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    Hey, my friend wants to become a lawyer when she's older and is struggling on deciding what A-levels she needs. We have looked on some university websites for requirements but they don't state any in particular. Which, I know, is an answer in itself. BUT, is there any that may up her chances? or make her stand out a little more?
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    (Original post by Maisie13)
    Hey, my friend wants to become a lawyer when she's older and is struggling on deciding what A-levels she needs. We have looked on some university websites for requirements but they don't state any in particular. Which, I know, is an answer in itself. BUT, is there any that may up her chances? or make her stand out a little more?
    Some of my friends here are studying towards their Undergraduate Law degree and some are studying towards related degrees who will then convert to Law. A-Levels that Universities tend to prefer for Law are:

    History
    English Literature
    Maths
    Geography

    History or English Literature are somewhat of a must if you are to have a decent chance for a Law degree at any decent University. Maths isn't necessary, nor is it advised if you cannot do well in it. A general rule of thumb for Law is to pick either History or English Literature, then 1 more essay based subject (doesn't really matter which) and then a third 'strong' A2 of your choice.
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    Hi, I have completely the same problem as you


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    well taking law would be a start
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    Actually, don't take law as an A-level.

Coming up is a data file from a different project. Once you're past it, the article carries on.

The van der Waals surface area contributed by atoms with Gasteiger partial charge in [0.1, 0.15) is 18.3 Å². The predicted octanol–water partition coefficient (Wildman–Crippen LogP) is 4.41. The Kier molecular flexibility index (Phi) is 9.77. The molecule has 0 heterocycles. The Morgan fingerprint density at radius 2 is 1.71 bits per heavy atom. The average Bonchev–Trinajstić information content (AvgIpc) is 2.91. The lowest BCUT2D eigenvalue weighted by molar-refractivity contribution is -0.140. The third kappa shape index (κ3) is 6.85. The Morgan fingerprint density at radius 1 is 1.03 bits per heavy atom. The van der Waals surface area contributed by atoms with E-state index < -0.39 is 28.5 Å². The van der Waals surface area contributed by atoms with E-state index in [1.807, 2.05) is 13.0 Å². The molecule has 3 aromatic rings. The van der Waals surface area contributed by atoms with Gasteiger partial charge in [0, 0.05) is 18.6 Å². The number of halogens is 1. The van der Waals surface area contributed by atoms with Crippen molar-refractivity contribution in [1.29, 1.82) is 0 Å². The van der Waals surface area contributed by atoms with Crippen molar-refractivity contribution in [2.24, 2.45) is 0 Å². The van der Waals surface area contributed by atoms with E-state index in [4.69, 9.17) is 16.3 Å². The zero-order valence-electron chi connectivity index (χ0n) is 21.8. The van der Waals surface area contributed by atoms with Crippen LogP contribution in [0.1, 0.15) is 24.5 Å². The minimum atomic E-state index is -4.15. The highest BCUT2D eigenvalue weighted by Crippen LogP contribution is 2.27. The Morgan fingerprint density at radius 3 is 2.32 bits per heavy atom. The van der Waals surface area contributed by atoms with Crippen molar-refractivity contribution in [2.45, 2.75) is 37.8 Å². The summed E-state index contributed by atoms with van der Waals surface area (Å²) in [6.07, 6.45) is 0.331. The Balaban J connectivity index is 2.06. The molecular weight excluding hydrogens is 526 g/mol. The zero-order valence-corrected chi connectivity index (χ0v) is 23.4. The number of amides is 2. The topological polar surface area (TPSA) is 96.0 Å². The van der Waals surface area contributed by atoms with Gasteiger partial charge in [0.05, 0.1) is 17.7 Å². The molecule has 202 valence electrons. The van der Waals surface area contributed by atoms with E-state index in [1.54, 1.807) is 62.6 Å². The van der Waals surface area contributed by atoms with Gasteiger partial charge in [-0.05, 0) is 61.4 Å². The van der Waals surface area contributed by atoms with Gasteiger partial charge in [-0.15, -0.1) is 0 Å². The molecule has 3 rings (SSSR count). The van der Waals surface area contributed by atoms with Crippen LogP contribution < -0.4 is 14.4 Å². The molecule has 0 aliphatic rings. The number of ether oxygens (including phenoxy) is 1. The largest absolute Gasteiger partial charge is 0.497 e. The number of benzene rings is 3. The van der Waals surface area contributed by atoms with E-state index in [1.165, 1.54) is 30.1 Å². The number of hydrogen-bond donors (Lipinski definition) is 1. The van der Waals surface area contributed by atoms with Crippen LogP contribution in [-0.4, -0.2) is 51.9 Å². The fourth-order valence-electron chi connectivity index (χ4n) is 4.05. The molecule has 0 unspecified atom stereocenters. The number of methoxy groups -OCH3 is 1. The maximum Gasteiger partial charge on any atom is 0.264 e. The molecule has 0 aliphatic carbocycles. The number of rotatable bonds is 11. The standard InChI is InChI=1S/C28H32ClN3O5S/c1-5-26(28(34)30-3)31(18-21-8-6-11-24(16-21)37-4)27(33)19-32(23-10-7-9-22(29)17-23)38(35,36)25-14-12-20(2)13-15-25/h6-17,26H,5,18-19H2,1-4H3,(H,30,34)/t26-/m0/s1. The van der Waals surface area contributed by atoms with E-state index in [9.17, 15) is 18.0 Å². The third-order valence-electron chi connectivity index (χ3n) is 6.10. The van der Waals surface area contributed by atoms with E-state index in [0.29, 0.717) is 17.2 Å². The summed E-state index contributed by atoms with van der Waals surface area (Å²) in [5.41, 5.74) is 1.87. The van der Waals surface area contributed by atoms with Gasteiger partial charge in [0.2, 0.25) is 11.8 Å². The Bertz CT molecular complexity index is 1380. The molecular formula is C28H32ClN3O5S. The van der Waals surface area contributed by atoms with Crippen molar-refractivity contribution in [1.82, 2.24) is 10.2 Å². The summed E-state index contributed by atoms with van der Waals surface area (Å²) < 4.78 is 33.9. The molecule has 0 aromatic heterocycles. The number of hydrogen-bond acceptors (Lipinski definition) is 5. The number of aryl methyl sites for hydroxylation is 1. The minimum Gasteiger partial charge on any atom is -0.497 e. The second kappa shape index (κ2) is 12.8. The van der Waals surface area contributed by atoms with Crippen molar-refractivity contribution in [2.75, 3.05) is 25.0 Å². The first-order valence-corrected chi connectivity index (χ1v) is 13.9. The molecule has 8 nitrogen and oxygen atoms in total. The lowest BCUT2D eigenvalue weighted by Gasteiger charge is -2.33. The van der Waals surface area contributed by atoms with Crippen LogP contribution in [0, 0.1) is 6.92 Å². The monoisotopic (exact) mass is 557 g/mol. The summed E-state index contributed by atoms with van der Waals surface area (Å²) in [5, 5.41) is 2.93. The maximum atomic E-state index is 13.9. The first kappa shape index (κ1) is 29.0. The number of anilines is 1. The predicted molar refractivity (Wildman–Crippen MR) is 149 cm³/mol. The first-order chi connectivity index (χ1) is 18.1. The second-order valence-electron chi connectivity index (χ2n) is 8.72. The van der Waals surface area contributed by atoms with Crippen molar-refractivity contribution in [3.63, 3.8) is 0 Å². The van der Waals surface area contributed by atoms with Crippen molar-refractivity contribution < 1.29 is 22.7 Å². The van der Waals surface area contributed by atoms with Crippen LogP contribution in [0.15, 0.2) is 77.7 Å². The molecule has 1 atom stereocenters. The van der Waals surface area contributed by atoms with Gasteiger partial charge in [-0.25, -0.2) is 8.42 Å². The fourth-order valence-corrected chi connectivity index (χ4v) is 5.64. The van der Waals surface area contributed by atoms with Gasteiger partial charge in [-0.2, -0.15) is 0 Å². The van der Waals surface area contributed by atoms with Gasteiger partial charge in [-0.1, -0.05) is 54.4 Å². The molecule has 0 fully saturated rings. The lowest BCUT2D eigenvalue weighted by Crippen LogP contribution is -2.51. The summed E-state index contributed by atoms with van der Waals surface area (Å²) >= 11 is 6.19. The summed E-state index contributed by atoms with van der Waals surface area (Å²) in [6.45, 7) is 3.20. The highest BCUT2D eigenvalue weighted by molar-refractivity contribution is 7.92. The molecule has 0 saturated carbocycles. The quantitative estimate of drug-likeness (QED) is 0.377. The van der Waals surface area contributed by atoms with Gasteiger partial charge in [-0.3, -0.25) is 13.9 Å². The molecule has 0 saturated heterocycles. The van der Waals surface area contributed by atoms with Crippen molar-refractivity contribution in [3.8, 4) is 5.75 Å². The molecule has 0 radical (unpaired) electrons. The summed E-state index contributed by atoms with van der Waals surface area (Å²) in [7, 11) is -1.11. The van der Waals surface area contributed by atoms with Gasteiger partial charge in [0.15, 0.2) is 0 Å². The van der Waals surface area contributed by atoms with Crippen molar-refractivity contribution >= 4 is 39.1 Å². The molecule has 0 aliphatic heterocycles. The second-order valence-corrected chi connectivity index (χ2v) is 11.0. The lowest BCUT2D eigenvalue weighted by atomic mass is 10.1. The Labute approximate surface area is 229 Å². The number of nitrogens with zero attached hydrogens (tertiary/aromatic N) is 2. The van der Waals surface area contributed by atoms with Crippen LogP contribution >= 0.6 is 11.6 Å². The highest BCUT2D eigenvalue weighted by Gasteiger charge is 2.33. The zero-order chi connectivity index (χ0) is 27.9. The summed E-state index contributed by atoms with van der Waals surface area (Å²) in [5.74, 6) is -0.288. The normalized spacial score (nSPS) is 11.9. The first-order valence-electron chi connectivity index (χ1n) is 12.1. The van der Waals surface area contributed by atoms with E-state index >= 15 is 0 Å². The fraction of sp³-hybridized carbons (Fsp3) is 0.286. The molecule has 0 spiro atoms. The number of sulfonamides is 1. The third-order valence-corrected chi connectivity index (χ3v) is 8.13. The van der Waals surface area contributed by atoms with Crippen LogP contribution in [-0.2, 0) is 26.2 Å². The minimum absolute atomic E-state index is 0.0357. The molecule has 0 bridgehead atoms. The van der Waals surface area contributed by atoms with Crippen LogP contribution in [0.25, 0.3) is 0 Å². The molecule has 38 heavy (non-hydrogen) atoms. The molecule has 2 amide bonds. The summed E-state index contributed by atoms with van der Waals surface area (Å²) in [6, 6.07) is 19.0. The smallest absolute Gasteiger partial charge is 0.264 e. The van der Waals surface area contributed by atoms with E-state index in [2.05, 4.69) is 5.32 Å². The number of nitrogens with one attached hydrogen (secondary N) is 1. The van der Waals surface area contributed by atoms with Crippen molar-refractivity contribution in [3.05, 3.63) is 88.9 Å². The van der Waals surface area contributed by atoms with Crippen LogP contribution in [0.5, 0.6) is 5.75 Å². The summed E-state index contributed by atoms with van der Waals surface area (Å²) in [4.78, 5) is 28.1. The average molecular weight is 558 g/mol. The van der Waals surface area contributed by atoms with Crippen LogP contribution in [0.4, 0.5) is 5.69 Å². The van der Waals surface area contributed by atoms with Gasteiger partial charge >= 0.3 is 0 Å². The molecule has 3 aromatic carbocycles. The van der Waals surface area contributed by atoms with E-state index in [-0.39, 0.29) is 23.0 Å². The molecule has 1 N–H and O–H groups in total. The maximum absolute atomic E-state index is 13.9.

Anything you like within reason, but strong academic subjects are preferred.
    Doing maths, english etc (at least one essay subject would be good); is much better than doing PE, Drama, Home ec. etc.

    For reference, I did math, physics, economics/bus and politics.
    Doing history/english is not a must, just that an essay based subject is ideal, as would something involving problem solving. Just make sure they're something one could actually do well in - pointless if you'd fail.
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    (Original post by bigwang)
    Some of my friends here are studying towards their Undergraduate Law degree and some are studying towards related degrees who will then convert to Law. A-Levels that Universities tend to prefer for Law are:

    History
    English Literature
    Maths
    Geography

    History or English Literature are somewhat of a must if you are to have a decent chance for a Law degree at any decent University. Maths isn't necessary, nor is it advised if you cannot do well in it. A general rule of thumb for Law is to pick either History or English Literature, then 1 more essay based subject (doesn't really matter which) and then a third 'strong' A2 of your choice.
    Thank you so much, I'll make sure to forward this on to her!
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    (Original post by Inazuma)
    Actually, don't take law as an A-level.

    Anything you like within reason, but strong academic subjects are preferred.
    Doing maths, english etc (at least one essay subject would be good); is much better than doing PE, Drama, Home ec. etc.

    For reference, I did math, physics, economics/bus and politics.